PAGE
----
Social learning, social cognition, and cognitive development in early childhood. How children's early learning is fundamentally shaped by the social context in which it occurs.

Dr. Butler's research program focuses on the development of children’s empirical reasoning. He investigates how and when children develop the empirical reasoning skills necessary to navigate this information-rich, complex world, and how this development is shaped and fostered by often subtle aspects of the social context in which it occurs. His research program comprises two interrelated lines of investigation. First, in much of his work he has investigated how children engage in the empirical process themselves. This includes investigating what factors influence how children identify the specific learning opportunities presented in a given situation, how they use social cues to guide the process of making inductive inferences, and how this varies across contexts and domains. Second, in recent lines of work he has been investigating how children evaluate others’ empirical practices. This includes investigating how children evaluate whether others’ empirical claims are based on sufficient evidence, how that empirical reasoning is integrated with and affected by their understanding of other people and their goals, motives, and social connections, and children’s understanding of scientific principles such as transparency, integrity, and reproducibility. Prior to joining the department, Dr. Butler completed his Ph.D. in Psychology from Stanford University, and was an Alexander von Humboldt Postdoctoral Fellow at the Max Planck Institute for Evolutionary Anthropology in Leipzig, Germany.

2017            Research and Scholarship Award, University of Maryland

2016            Rising Star Award, Association for Psychological Science

2012-2014   Postdoctoral Research Fellowship, Alexander von Humboldt Foundation

2011            Student Travel Award, Society for Research in Child Development

2011            Norman H. Anderson Research Fund, Stanford University

2011            Dissertation Research Award, American Psychological Association

2009-2012        Graduate Research Fellowship, National Science Foundation

2007-2008        Sidney Siegel Fellowship, Stanford University

2005            Harvard Psychology Faculty Prize for Distinguished Honors Thesis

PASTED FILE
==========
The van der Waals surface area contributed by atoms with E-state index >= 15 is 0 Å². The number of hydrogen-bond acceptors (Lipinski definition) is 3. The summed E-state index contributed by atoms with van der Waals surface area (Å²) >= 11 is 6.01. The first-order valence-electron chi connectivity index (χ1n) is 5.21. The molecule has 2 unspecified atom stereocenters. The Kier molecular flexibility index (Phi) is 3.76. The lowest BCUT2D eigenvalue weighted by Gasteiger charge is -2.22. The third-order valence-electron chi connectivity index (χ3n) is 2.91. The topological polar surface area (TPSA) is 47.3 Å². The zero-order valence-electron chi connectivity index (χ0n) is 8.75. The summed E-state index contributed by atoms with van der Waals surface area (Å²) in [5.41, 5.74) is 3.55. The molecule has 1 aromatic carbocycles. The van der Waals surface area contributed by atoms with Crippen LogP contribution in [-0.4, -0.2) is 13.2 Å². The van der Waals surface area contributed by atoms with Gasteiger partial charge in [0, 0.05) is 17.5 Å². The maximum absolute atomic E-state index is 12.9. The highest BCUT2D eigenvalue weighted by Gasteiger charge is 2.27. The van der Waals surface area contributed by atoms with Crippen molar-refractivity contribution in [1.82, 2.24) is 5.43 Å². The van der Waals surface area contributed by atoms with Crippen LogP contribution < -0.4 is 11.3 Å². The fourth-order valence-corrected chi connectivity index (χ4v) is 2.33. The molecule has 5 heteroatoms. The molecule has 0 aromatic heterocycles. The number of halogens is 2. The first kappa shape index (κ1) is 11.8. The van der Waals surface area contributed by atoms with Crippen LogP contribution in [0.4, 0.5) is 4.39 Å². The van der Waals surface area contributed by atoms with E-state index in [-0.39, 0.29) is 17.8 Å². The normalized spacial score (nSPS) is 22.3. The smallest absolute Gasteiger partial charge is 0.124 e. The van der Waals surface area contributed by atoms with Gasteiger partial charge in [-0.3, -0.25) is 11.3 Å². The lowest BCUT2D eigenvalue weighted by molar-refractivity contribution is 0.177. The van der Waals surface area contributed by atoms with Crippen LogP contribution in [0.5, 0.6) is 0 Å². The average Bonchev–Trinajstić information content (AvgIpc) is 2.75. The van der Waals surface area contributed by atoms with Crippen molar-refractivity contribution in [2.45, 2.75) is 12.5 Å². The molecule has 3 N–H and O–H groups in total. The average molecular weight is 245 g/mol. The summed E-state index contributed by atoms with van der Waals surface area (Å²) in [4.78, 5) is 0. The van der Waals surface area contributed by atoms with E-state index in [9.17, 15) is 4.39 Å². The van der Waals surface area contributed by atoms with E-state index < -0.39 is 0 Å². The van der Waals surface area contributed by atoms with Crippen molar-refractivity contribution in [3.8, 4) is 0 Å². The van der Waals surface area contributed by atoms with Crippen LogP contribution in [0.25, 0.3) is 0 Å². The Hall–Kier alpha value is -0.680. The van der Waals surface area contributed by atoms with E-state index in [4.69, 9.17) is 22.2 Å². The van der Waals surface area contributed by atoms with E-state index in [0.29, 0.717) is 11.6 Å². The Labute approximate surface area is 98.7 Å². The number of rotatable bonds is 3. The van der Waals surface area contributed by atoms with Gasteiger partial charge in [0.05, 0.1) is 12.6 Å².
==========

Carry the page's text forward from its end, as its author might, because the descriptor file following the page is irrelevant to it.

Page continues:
2005            Jerome Kagan Undergraduate Research Award, Harvard University

Butler, L. P. (2020). The empirical child? A framework for investigating the development of scientific habits of mind. Child Development Perspectives14, 34-40.

Butler, L. P., *Gibbs, H., & *Levush, K. C. (2020). Look again: Pedagogical demonstration facilitates children's use of counterevidence. Child Development, 91, e1194-e1210.

Butler, L. P., *Gibbs, H. M., & Tavassolie, N. S. (2020). Children’s developing understanding that even reliable sources need to verify their claims. Cognitive Development54, 100871.

Butler, L. P., Ronfard, S., & Corriveau, K. H. (Eds.) (2020). The questioning child: Insights from psychology and education. Cambridge University Press. ISBN: 978-1108428910

Butler, L. P., Schmidt, M. F. H., Tavassolie, N., & *Gibbs, H. (2018). Children’s evaluation of verified and unverified claims. Journal of Experimental Child Psychology176, 73-83.

Butler, L. P., & Markman, E. M. (2016). Navigating pedagogy: Children’s developing capacities for learning from pedagogical interactions. Cognitive Development, 38, 27-35.

Butler, L. P., & Tomasello, M. (2016). Two- and 3-year-old children integrate linguistic and pedagogical cues in guiding inductive generalizations and exploration. Journal of Experimental Child Psychology, 145, 64-78.

Schmidt, M. F. H., Butler, L. P., Heinz, J.,  & Tomasello, M. (2016). Young children see a single action and infer a social norm: Promiscuous normativity in 3-year-olds. Psychological Science.

Butler, L. P., Schmidt, M. F. H., Buergel, J., & Tomasello, M. (2015). Young children use pedagogical cues to modulate the strength of normative inferences. British Journal of Developmental Psychology, 33, 476-488.

Butler, L. P., & Markman, E. M. (2014). Preschoolers use pedagogical cues to guide radical reorganization of category knowledge. Cognition, 130, 116-12.

Butler, L.P., & Walton, G.M., (2013). The opportunity to collaborate increases preschoolers' motivation for challenging tasks. Journal of Experimental Child Psychology, 116, 953-961.

Butler, L. P., & Markman, E. M. (2012). Preschoolers use intentional and pedagogical cues to guide inductive inferences and exploration. Child Development, 83, 1416-1428.

Butler, L. P., & Markman, E. M. (2012). Finding the cause: Verbal framing helps children extract causal evidence embedded in a complex scene. Journal of Cognition & Development, 13, 38-66.

2017-2018        Small Research Grant, Spencer Foundation. Children’s Developing Understanding that Claims About the World Need to be Verified. $49,935

2017-2018        Research and Scholarship Award, University of Maryland Asked and Answered: How Adults’ Explanatory Responses Influence Children's Causal Exploration and Discovery. $10,000

2015-2016    SPARC Assistant Professor Award, University of Maryland. How Parents Shape Children’s Learning From Evidence. $15,000